Kashless Expands, Enters Marketing Phase as It Rewards Consumers for Recycling Products

I caught up yesterday with noted entrepreneur and investor Martin Tobias, after his latest startup, Seattle-based Kashless, announced a partnership with RecycleBank to reward people for recycling items at Kashless.org. The basic idea is a rewards program—redeemable for merchandise at hundreds of retailers—for people who give away things like old clothes, food, bikes, electronics, or other equipment online.

Since I last reported on Kashless last winter, the “recommerce” firm has rolled out its free online marketplace and community website in 122 cities around the U.S. The partnership with RecycleBank, a New York-based firm and fellow RRE Ventures portfolio company, should help Kashless acquire new members. Kashless currently has tens of thousands of members, while RecycleBank has hundreds of thousands. “They’ll promote their members to join Kashless,” Tobias says. “They’re rewarding people for separating their trash, and we’re rewarding people for extending the life of products they’re no longer using.”

Tobias says the deal puts his company “over the top” and should help convince more people to give away their stuff on Kashless.org instead of Craigslist, Freecycle, or Goodwill stores. “We’ve been working hard to make Kashless.org the best place for people to find and give away free things,” he says. The rewards program “adds to the things we’ve already been doing, like driving directions [to available items] and tax deductions. It further differentiates us and makes it more valuable to give things away through us.”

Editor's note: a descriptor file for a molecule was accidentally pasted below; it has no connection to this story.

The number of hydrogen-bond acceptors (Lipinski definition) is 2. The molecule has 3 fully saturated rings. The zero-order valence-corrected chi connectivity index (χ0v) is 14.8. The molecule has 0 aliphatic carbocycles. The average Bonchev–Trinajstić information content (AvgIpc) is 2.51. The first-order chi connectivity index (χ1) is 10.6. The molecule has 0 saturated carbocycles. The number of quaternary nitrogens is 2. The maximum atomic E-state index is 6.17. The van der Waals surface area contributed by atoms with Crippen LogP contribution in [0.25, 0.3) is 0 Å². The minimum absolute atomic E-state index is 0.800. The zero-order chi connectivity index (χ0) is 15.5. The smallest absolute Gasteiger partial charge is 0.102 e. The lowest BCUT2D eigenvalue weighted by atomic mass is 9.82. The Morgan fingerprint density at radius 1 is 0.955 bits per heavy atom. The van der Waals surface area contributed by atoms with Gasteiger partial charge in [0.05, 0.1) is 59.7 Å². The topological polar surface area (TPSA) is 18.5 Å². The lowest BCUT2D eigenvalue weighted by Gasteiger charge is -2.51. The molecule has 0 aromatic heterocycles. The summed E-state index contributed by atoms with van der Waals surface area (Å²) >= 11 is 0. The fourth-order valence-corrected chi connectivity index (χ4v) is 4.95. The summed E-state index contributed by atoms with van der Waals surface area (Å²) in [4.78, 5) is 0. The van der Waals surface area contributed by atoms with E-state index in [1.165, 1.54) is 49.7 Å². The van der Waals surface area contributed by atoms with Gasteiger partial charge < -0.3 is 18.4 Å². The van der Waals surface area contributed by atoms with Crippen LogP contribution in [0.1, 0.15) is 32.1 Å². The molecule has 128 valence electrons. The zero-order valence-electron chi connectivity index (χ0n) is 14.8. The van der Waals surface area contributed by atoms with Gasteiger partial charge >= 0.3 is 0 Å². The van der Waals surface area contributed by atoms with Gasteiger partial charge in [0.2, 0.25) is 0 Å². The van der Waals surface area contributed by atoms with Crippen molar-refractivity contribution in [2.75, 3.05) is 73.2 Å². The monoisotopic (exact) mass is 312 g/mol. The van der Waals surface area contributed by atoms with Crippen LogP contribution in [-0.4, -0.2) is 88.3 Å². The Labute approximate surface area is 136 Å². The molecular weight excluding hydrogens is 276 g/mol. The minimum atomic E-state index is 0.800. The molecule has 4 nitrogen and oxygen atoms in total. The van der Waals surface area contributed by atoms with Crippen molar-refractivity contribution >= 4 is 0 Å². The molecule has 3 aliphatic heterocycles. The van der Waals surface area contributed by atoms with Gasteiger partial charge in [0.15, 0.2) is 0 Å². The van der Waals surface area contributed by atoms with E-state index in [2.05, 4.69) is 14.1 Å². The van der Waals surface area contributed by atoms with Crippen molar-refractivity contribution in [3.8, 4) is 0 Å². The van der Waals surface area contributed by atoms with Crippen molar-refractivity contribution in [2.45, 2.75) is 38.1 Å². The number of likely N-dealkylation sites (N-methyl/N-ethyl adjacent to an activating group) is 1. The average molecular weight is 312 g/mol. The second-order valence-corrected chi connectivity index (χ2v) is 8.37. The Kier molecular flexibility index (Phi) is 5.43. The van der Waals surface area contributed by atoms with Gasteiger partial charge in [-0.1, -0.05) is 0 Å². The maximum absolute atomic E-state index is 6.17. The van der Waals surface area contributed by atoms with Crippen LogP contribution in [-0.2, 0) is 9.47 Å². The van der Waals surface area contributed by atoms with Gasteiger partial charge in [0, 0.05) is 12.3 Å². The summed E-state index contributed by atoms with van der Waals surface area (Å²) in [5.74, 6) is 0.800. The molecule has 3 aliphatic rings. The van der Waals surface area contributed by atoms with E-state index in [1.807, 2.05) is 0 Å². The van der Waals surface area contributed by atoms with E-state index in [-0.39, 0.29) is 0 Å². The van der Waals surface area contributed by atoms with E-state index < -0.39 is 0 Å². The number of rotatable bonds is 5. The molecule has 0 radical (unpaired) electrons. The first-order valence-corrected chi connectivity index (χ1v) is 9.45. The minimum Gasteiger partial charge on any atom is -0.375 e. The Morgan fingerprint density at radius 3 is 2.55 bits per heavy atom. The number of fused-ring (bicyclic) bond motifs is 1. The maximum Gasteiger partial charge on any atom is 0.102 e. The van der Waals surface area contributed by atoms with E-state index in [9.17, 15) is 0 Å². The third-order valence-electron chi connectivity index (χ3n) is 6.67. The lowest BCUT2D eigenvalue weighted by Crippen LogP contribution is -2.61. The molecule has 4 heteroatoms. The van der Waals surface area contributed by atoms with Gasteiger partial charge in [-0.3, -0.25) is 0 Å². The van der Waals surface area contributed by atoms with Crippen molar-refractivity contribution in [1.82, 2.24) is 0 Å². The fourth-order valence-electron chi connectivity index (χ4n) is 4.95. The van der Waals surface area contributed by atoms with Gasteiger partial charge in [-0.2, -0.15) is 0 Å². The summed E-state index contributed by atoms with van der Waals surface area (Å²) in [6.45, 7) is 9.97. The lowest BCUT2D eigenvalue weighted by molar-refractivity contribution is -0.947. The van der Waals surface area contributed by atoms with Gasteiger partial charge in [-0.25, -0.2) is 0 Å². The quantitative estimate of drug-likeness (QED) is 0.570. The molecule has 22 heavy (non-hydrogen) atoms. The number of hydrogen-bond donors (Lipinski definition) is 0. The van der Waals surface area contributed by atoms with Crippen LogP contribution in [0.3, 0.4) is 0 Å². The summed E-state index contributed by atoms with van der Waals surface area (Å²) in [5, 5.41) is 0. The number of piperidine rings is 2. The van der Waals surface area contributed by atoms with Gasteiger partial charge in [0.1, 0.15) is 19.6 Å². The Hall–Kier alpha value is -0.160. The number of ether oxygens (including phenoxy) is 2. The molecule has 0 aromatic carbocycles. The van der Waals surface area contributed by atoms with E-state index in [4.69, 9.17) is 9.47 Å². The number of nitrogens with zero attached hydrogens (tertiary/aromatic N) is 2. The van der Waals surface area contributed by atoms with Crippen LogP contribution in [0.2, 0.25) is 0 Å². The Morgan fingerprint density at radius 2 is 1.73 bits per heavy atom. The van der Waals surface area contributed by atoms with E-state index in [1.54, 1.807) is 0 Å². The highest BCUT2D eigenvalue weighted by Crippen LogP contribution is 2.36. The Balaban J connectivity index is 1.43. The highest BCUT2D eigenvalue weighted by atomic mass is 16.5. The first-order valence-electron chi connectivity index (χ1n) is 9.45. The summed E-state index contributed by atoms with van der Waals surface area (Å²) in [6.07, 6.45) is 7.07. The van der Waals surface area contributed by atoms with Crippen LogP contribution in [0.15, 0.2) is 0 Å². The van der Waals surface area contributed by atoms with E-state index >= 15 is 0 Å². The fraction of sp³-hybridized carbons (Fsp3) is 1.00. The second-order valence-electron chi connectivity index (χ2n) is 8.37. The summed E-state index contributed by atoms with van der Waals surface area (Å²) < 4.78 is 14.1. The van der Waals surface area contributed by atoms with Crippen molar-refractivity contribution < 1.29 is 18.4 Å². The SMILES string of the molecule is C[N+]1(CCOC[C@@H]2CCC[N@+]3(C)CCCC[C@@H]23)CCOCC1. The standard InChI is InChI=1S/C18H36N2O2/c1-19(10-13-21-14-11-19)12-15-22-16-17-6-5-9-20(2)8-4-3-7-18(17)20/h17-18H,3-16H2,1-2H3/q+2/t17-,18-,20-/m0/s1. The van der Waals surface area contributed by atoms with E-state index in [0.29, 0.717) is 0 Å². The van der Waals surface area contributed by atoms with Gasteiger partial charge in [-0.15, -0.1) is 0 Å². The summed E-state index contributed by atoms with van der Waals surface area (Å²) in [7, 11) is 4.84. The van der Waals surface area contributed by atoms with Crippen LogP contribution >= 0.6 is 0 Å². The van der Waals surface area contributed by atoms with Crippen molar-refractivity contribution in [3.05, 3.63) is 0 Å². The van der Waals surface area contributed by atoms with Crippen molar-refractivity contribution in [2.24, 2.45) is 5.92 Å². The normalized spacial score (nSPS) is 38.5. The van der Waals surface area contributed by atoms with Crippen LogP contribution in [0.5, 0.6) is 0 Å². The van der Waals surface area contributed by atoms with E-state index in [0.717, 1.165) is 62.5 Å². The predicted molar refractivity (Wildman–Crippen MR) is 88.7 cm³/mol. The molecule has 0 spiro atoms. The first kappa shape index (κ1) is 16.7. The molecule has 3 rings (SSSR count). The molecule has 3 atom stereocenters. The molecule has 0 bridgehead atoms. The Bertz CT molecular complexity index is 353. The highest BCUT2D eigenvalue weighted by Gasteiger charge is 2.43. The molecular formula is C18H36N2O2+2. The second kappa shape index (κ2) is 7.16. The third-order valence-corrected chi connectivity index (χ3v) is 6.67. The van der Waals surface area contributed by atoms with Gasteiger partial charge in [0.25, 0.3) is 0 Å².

Kashless is now staffed by five full-time employees and a couple of contractors. That’s down from about a dozen earlier this year, during the bulk of the company’s product development work. Tobias says there are more than 500,000 active listings on the website.

The company’s revenue model is a combination of advertising on the consumer site and licensing of the software platform to brands and communities that want to boost their recycling. The latter “private label” portion of the business makes up the majority of Kashless’s revenues, Tobias says.

I asked Tobias for the weirdest thing anyone has given away on the site. He named a couple items off the top of his head: a live monkey in a cage, and a tugboat up on blocks in someone’s yard. “An interesting thing for us is that everything posted on Kashless has been taken by somebody,” he says.

Tobias then remembered that he had once advertised a broken urinal from his old house. (I didn’t ask.) “Some guy said, ‘I’ve been looking for that.’ He thought he could fix it.”

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